United States rates were reduced substantially, effective July 1, 1863. Word of the new rates reached Honolulu
August 30, 1863. The first mail bags made up by the Honolulu post office at the new rate were sent September 9,
1863, carried by the American bark Comet, sailing September 10. During the interim between July 1 and August 30,
the Honolulu post office charged mail sent to San Francisco at the higher rates of the Middle Treaty Period.
This Period and the entire Treaty Period comes to a close on June 30, 1870 and a new Postal Convention between
Hawaii and the United States took effect July 1, 1870. The last recorded mail of the Treaty Period was postmarked
at Honolulu on June 23, 1870.
During the Late Treaty Period, the United States rate was 3¢ per half ounce (exclusive of the 2¢ ship fee),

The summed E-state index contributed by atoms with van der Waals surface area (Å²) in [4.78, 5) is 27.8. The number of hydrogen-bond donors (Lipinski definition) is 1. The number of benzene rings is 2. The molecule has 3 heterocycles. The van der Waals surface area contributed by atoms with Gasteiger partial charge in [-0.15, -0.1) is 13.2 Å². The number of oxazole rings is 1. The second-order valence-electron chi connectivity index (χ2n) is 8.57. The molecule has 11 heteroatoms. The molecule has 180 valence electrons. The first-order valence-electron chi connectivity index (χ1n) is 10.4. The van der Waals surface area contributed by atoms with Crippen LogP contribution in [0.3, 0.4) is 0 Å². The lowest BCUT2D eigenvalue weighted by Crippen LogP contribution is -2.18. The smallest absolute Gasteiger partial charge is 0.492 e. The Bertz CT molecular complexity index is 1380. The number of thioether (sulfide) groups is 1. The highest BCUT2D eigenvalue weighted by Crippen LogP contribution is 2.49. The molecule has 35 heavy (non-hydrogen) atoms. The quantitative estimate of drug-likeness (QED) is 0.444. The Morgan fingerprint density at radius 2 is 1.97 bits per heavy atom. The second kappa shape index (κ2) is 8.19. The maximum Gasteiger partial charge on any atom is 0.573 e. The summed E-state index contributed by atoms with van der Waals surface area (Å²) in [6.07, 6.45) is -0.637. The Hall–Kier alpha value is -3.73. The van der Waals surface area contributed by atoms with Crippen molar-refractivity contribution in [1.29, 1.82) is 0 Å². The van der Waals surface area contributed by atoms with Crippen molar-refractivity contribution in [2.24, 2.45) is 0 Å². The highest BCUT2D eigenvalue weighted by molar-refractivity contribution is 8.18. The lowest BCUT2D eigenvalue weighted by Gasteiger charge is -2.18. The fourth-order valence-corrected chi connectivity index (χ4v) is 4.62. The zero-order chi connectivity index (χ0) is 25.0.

prepaid, or 6¢ per half ounce (including the ship fee), collect. When contract steamship service between Honolulu
and San Francisco was inaugurated by the United States in September, 1867, a special rate for mail carried by the
steamer was imposed at 10¢ per half ounce (no ship fee was charged on mail carried by a contract vessel), prepaid
or collect. Mail carried by means other than one of the monthly steamers still was charged at the lower 3¢ plus 2¢
rate. See Mail Rates.
Despite the simplicity of rates during the Late Treaty Period, mistakes, confusion and dual rates require us to
break the Late Period into six sub-Periods for better understanding: